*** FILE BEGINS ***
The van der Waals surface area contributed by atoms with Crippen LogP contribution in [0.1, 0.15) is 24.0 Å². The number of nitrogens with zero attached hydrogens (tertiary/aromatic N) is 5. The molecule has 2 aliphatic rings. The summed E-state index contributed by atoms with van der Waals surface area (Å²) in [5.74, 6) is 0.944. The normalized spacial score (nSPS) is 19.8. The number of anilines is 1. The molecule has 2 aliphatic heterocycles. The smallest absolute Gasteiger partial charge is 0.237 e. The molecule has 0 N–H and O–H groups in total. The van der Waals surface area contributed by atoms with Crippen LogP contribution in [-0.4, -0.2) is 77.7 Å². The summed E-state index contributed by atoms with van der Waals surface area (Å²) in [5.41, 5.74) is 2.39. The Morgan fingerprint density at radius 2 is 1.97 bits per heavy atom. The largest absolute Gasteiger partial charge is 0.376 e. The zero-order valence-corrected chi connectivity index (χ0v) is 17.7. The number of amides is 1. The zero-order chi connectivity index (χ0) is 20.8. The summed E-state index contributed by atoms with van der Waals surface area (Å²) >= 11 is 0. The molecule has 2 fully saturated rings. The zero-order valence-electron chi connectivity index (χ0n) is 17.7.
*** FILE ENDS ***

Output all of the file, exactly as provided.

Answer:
The van der Waals surface area contributed by atoms with Crippen LogP contribution in [0.1, 0.15) is 24.0 Å². The number of nitrogens with zero attached hydrogens (tertiary/aromatic N) is 5. The molecule has 2 aliphatic rings. The summed E-state index contributed by atoms with van der Waals surface area (Å²) in [5.74, 6) is 0.944. The normalized spacial score (nSPS) is 19.8. The number of anilines is 1. The molecule has 2 aliphatic heterocycles. The smallest absolute Gasteiger partial charge is 0.237 e. The molecule has 0 N–H and O–H groups in total. The van der Waals surface area contributed by atoms with Crippen LogP contribution in [-0.4, -0.2) is 77.7 Å². The summed E-state index contributed by atoms with van der Waals surface area (Å²) in [5.41, 5.74) is 2.39. The Morgan fingerprint density at radius 2 is 1.97 bits per heavy atom. The largest absolute Gasteiger partial charge is 0.376 e. The zero-order valence-corrected chi connectivity index (χ0v) is 17.7. The number of amides is 1. The zero-order chi connectivity index (χ0) is 20.8. The summed E-state index contributed by atoms with van der Waals surface area (Å²) >= 11 is 0. The molecule has 2 fully saturated rings. The zero-order valence-electron chi connectivity index (χ0n) is 17.7.